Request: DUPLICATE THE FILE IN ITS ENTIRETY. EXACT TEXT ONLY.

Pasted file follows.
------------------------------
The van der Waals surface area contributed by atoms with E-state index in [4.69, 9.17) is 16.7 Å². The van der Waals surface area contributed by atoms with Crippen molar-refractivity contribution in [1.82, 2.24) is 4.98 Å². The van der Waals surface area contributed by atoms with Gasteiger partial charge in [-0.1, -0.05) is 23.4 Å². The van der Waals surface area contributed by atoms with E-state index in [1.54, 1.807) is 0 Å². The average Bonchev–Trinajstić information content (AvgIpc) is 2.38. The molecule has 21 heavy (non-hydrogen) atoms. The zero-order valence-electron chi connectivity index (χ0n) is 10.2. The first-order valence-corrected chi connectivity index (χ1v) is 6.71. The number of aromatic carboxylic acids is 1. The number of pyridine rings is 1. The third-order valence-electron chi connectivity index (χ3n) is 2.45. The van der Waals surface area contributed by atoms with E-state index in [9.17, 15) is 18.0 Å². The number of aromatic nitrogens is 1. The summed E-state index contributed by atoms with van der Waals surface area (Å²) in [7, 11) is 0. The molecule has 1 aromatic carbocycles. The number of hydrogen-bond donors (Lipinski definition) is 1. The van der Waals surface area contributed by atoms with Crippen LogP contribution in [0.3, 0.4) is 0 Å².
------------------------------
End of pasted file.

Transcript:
The van der Waals surface area contributed by atoms with E-state index in [4.69, 9.17) is 16.7 Å². The van der Waals surface area contributed by atoms with Crippen molar-refractivity contribution in [1.82, 2.24) is 4.98 Å². The van der Waals surface area contributed by atoms with Gasteiger partial charge in [-0.1, -0.05) is 23.4 Å². The van der Waals surface area contributed by atoms with E-state index in [1.54, 1.807) is 0 Å². The average Bonchev–Trinajstić information content (AvgIpc) is 2.38. The molecule has 21 heavy (non-hydrogen) atoms. The zero-order valence-electron chi connectivity index (χ0n) is 10.2. The first-order valence-corrected chi connectivity index (χ1v) is 6.71. The number of aromatic carboxylic acids is 1. The number of pyridine rings is 1. The third-order valence-electron chi connectivity index (χ3n) is 2.45. The van der Waals surface area contributed by atoms with E-state index in [9.17, 15) is 18.0 Å². The number of aromatic nitrogens is 1. The summed E-state index contributed by atoms with van der Waals surface area (Å²) in [7, 11) is 0. The molecule has 1 aromatic carbocycles. The number of hydrogen-bond donors (Lipinski definition) is 1. The van der Waals surface area contributed by atoms with Crippen LogP contribution in [0.3, 0.4) is 0 Å².